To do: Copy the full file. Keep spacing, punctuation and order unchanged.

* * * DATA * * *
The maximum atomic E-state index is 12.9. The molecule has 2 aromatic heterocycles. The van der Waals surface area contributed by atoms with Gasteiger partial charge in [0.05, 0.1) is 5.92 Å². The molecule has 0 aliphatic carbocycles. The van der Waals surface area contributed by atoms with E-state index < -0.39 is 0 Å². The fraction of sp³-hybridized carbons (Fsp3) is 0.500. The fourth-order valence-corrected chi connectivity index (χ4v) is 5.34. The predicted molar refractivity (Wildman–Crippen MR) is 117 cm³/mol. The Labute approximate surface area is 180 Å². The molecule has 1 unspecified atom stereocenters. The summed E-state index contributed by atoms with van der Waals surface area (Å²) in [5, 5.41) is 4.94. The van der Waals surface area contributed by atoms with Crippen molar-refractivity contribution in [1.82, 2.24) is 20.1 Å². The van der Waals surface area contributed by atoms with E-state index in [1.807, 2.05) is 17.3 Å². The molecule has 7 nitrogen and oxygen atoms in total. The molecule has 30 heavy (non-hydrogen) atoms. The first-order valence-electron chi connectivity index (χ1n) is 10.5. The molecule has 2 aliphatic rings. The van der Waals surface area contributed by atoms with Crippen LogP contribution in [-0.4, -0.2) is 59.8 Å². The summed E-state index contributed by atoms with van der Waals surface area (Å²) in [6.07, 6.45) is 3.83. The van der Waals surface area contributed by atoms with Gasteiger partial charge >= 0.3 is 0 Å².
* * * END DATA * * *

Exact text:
The maximum atomic E-state index is 12.9. The molecule has 2 aromatic heterocycles. The van der Waals surface area contributed by atoms with Gasteiger partial charge in [0.05, 0.1) is 5.92 Å². The molecule has 0 aliphatic carbocycles. The van der Waals surface area contributed by atoms with E-state index < -0.39 is 0 Å². The fraction of sp³-hybridized carbons (Fsp3) is 0.500. The fourth-order valence-corrected chi connectivity index (χ4v) is 5.34. The predicted molar refractivity (Wildman–Crippen MR) is 117 cm³/mol. The Labute approximate surface area is 180 Å². The molecule has 1 unspecified atom stereocenters. The summed E-state index contributed by atoms with van der Waals surface area (Å²) in [5, 5.41) is 4.94. The van der Waals surface area contributed by atoms with Crippen molar-refractivity contribution in [1.82, 2.24) is 20.1 Å². The van der Waals surface area contributed by atoms with E-state index in [1.807, 2.05) is 17.3 Å². The molecule has 7 nitrogen and oxygen atoms in total. The molecule has 30 heavy (non-hydrogen) atoms. The first-order valence-electron chi connectivity index (χ1n) is 10.5. The molecule has 2 aliphatic rings. The van der Waals surface area contributed by atoms with Crippen LogP contribution in [-0.4, -0.2) is 59.8 Å². The summed E-state index contributed by atoms with van der Waals surface area (Å²) in [6.07, 6.45) is 3.83. The van der Waals surface area contributed by atoms with Gasteiger partial charge >= 0.3 is 0 Å².